There is an opportunity to get involved in the conversation around revalidation with the Chief Nursing Officer for Scotland (Fiona McQueen) and the Chief Executive and Registrar of the NMC (Jackie Smith). Perhaps colleagues in NHS Tayside will join in and share their experience.
There will be a live chat on Twitter using the hash tag #revalidationScot – co-hosted by the Chief Nursing Officer for Scotland and the Chief Executive & Registrar of the NMC, on Thursday 12th February at 19.00hrs – 20.00hrs.
Jackie Smith (@Jackiesmith_nmc), Chief Executive and Registrar of the NMC said:
“I am thrilled to be able to discuss with colleagues in Scotland the importance of the Code and revalidation, which are and will become even more the foundations of good practice for every nurse and midwife. Putting patients first is what nurses and midwives hold dear; upholding and living the standards of the professions is what matters to them and the public they seek to serve.”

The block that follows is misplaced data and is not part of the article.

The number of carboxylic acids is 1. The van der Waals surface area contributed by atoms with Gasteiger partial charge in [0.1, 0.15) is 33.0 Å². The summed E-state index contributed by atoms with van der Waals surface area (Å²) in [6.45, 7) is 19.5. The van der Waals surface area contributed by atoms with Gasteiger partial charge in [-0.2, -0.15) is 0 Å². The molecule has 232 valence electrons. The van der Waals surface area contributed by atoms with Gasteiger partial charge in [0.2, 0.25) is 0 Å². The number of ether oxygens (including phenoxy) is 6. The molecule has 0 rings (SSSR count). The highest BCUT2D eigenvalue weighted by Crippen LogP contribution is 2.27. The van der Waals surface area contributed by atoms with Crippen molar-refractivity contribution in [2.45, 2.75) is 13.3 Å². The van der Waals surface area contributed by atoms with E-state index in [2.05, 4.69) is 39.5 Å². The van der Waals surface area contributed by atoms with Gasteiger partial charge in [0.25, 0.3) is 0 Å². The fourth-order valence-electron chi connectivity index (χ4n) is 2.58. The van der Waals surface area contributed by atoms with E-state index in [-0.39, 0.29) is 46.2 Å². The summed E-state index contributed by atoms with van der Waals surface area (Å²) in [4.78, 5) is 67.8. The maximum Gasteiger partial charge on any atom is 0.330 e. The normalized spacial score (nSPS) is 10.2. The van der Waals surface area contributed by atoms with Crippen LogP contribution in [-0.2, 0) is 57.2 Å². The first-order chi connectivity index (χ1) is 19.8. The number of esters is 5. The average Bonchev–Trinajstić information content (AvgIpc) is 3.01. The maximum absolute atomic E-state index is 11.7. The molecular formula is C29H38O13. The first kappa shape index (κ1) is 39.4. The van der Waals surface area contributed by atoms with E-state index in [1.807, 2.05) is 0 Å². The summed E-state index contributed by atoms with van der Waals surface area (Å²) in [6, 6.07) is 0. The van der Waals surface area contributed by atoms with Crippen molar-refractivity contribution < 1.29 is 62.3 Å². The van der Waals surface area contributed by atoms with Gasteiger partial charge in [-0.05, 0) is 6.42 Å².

Chris Rodden is Quality Improvement Lead – Professional and Improvement Education for NHS Ayrshire & Arran. You can follow Chris on Twitter @chrirodden
Derek T Barron is Associate Nurse Director for NHS Ayrshire & Arran, Lead Nurse in North Ayrshire Health & Social Care Partnership, and Visiting Senior Lecturer at University of Abertay. You can follow Derek on Twitter @dtbarron